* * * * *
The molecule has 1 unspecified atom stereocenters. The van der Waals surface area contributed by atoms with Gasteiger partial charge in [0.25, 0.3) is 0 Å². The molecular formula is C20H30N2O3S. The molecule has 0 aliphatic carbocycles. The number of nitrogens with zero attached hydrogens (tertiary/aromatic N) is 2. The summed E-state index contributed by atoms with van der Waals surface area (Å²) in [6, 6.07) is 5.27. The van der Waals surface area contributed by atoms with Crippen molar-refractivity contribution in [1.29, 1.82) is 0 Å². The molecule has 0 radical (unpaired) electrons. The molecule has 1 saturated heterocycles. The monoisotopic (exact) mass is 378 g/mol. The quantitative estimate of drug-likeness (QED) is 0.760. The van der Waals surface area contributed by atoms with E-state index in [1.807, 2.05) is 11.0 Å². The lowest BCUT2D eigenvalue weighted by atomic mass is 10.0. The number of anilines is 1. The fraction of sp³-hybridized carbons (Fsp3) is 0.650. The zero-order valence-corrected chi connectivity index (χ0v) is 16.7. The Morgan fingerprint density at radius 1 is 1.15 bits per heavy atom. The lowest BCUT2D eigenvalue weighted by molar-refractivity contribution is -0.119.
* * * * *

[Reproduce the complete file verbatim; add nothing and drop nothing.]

The molecule has 1 unspecified atom stereocenters. The van der Waals surface area contributed by atoms with Gasteiger partial charge in [0.25, 0.3) is 0 Å². The molecular formula is C20H30N2O3S. The molecule has 0 aliphatic carbocycles. The number of nitrogens with zero attached hydrogens (tertiary/aromatic N) is 2. The summed E-state index contributed by atoms with van der Waals surface area (Å²) in [6, 6.07) is 5.27. The van der Waals surface area contributed by atoms with Crippen molar-refractivity contribution in [1.29, 1.82) is 0 Å². The molecule has 0 radical (unpaired) electrons. The molecule has 1 saturated heterocycles. The monoisotopic (exact) mass is 378 g/mol. The quantitative estimate of drug-likeness (QED) is 0.760. The van der Waals surface area contributed by atoms with E-state index in [1.807, 2.05) is 11.0 Å². The lowest BCUT2D eigenvalue weighted by atomic mass is 10.0. The number of anilines is 1. The fraction of sp³-hybridized carbons (Fsp3) is 0.650. The zero-order valence-corrected chi connectivity index (χ0v) is 16.7. The Morgan fingerprint density at radius 1 is 1.15 bits per heavy atom. The lowest BCUT2D eigenvalue weighted by molar-refractivity contribution is -0.119.